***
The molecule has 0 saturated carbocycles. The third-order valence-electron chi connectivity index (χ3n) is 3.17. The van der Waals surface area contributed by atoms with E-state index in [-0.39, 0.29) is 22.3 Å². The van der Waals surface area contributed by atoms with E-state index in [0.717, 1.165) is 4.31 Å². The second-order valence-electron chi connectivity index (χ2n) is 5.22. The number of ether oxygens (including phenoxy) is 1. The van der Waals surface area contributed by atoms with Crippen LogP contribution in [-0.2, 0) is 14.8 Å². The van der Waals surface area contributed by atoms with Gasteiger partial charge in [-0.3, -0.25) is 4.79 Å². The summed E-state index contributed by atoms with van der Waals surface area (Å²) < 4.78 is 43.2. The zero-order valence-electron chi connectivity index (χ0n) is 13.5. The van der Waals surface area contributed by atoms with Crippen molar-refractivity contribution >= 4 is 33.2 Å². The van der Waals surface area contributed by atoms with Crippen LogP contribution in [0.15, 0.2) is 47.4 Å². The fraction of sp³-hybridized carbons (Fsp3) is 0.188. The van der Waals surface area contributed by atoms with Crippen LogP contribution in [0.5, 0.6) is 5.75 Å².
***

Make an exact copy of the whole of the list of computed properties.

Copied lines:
The molecule has 0 saturated carbocycles. The third-order valence-electron chi connectivity index (χ3n) is 3.17. The van der Waals surface area contributed by atoms with E-state index in [-0.39, 0.29) is 22.3 Å². The van der Waals surface area contributed by atoms with E-state index in [0.717, 1.165) is 4.31 Å². The second-order valence-electron chi connectivity index (χ2n) is 5.22. The number of ether oxygens (including phenoxy) is 1. The van der Waals surface area contributed by atoms with Crippen LogP contribution in [-0.2, 0) is 14.8 Å². The van der Waals surface area contributed by atoms with Gasteiger partial charge in [-0.3, -0.25) is 4.79 Å². The summed E-state index contributed by atoms with van der Waals surface area (Å²) < 4.78 is 43.2. The zero-order valence-electron chi connectivity index (χ0n) is 13.5. The van der Waals surface area contributed by atoms with Crippen molar-refractivity contribution >= 4 is 33.2 Å². The van der Waals surface area contributed by atoms with Crippen LogP contribution in [0.15, 0.2) is 47.4 Å². The fraction of sp³-hybridized carbons (Fsp3) is 0.188. The van der Waals surface area contributed by atoms with Crippen LogP contribution in [0.5, 0.6) is 5.75 Å².